Volkswagen launched VW Polo BlueMotion and the “Think Blue” concept in 2005, which is their holistic approach to ecological sustainability and underpins their brand philosophy and their commitment to global environmental responsibility. Some time in  2012, Volkswagen announced its intention or rather its aspiration to become the leading car manufacturer in the world by 2018. By which time, they  intend to reduce energy and water consumption, waste, solvent emissions and CO2  emissions by 25% relative to its 2010 values. Volkswagen’s Uitenhage Plant is already hard at work to become a “Think Blue Factory”  since its new world-class press line consumes an astounding 30% less energy than conventional press lines. Currently Volkswagen's award winning Polo BlueMotion is the most successful environmentally friendly car label, using the most fuel efficient BlueMotion  technologies which has subsequently been extended to Volkswagen Golf BlueMotionVolkswagen CC BlueMotion, Tiguan  BlueMotion, New Touareg BlueMotion.

VW Polo BlueMotion 1.2L Stop-start technology - 4.4 Litres/100km

Electric vehicles 

BlueMotion technology is really great and suffices as eco-tech for today's car  however, will Volkswagen really  become the leading car manufacturer in the world by 2018 in the presence of Electric vehicles  which can be powered by electricity generated from renewable sources of energy.  German Electronics Company Siemens showcased its "eChopper" electric bike and eRuf roadster at the COP17 in Durban late in 2011. Siemens is not a car manufacturer but with many years of experience in energy, mobility, and IT, is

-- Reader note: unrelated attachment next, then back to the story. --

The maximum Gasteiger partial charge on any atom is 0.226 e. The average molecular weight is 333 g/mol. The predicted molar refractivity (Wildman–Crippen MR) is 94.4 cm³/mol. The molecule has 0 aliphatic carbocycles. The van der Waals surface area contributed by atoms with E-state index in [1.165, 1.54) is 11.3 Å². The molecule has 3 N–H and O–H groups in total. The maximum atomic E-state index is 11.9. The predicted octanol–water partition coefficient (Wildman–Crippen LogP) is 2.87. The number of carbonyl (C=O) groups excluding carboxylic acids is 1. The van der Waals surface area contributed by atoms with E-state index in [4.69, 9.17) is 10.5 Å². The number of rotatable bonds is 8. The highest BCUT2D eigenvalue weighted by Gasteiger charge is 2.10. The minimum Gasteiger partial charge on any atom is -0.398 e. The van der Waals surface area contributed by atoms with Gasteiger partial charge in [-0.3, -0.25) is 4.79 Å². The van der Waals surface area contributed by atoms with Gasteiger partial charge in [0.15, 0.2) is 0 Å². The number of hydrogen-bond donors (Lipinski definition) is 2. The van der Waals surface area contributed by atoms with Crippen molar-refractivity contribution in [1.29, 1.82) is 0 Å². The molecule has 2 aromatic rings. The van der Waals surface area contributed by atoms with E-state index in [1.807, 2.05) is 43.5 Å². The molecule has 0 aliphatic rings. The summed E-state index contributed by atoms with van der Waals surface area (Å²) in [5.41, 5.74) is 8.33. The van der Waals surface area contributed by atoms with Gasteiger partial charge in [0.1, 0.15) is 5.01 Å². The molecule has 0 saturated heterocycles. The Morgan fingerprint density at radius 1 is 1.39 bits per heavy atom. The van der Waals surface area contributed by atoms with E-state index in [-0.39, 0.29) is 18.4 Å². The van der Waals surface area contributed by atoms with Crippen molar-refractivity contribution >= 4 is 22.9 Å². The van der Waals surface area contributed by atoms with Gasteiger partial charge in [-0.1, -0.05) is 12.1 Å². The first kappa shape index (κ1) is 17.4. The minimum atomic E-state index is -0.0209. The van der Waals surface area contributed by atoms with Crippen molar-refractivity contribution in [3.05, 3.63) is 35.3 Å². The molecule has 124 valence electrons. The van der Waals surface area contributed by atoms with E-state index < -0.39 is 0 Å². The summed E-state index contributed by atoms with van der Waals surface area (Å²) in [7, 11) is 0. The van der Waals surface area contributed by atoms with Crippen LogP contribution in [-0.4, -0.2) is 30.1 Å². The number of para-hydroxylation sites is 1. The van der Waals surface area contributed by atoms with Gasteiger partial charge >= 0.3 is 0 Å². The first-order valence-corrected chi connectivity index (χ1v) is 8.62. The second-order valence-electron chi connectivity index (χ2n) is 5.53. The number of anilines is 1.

perfectly positioned to pioneer a new era of sustainable transport.

Way back in 1881, German Electronics Company Siemens  rolled out  the world’s first electric tram in Berlin and by 1905, Siemens built the first “Elektrische Viktoria” (“Electric Victoria”), an  electric car used as elegant hotel taxis or delivery vehicles in Berlin. By the 20th century, Siemens became the leading supplier of electric drives for railways. Today Siemens uses its extensive expertise in energy, mobility, and IT to refine the technology for electric cars and large-scale fleet trials.  Since April 2013, approximately 100 Siemens employees has been test driving electric cars for everyday use and assist to optimize the interaction between the electrics cars and the electricity grid. Just five years ago, this seemed to be a vision for the distant future.

Porsche eRuf Roadster courtesty Siemens

Quiet electric cars  with  zero-emissions are especially ideal for cities and are currently the only means of transport that also enables a clean solution for individual mobility. Electric cars, electric bicycles, and electric scooters are already gaining in popularity for local usage and if  electric cars are to make a real breakthrough, the  automotive and electrical industries need to form joint ventures to setup the necessary infrastructure like charging stations, for electromobility.  Is there a future for Bluemotion technology  if  German car manufacturer Volkswagen  and German Electronics giant Siemens decide to produce our electric VW's of the future? VW has the  e-Co-Motion electric van and the XL1 hybrid. Siemens is currently one of the top automobile electronic module manufacturers. The first images below is VW's  electric concept car and the second is VW's first electric production car called  the  e-Up capable of 150 km per charge.